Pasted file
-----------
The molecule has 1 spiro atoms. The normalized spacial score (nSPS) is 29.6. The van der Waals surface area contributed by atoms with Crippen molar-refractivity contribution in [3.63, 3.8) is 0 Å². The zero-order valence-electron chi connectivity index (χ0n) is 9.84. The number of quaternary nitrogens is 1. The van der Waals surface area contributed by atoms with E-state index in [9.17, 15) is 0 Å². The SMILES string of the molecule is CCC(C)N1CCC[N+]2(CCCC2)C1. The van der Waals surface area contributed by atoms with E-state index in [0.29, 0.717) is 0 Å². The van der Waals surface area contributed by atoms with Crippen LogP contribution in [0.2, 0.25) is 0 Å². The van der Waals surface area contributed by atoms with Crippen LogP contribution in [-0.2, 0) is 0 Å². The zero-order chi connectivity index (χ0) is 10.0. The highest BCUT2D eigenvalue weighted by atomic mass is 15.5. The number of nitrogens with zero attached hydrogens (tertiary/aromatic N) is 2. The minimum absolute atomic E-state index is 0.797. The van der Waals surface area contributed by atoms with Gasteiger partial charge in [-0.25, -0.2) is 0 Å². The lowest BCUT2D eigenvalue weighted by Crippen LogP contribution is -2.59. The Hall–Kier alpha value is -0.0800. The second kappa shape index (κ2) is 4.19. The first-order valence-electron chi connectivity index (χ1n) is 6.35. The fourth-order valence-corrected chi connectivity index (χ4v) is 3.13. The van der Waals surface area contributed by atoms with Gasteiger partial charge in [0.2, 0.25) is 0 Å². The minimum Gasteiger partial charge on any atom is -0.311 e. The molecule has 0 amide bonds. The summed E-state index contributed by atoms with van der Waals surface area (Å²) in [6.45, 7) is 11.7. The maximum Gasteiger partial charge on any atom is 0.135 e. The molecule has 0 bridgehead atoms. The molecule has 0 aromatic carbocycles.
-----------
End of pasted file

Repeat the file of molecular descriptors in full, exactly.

The molecule has 1 spiro atoms. The normalized spacial score (nSPS) is 29.6. The van der Waals surface area contributed by atoms with Crippen molar-refractivity contribution in [3.63, 3.8) is 0 Å². The zero-order valence-electron chi connectivity index (χ0n) is 9.84. The number of quaternary nitrogens is 1. The van der Waals surface area contributed by atoms with E-state index in [9.17, 15) is 0 Å². The SMILES string of the molecule is CCC(C)N1CCC[N+]2(CCCC2)C1. The van der Waals surface area contributed by atoms with E-state index in [0.29, 0.717) is 0 Å². The van der Waals surface area contributed by atoms with Crippen LogP contribution in [0.2, 0.25) is 0 Å². The van der Waals surface area contributed by atoms with Crippen LogP contribution in [-0.2, 0) is 0 Å². The zero-order chi connectivity index (χ0) is 10.0. The highest BCUT2D eigenvalue weighted by atomic mass is 15.5. The number of nitrogens with zero attached hydrogens (tertiary/aromatic N) is 2. The minimum absolute atomic E-state index is 0.797. The van der Waals surface area contributed by atoms with Gasteiger partial charge in [-0.25, -0.2) is 0 Å². The lowest BCUT2D eigenvalue weighted by Crippen LogP contribution is -2.59. The Hall–Kier alpha value is -0.0800. The second kappa shape index (κ2) is 4.19. The first-order valence-electron chi connectivity index (χ1n) is 6.35. The fourth-order valence-corrected chi connectivity index (χ4v) is 3.13. The van der Waals surface area contributed by atoms with Gasteiger partial charge in [0.2, 0.25) is 0 Å². The minimum Gasteiger partial charge on any atom is -0.311 e. The molecule has 0 amide bonds. The summed E-state index contributed by atoms with van der Waals surface area (Å²) in [6.45, 7) is 11.7. The maximum Gasteiger partial charge on any atom is 0.135 e. The molecule has 0 bridgehead atoms. The molecule has 0 aromatic carbocycles.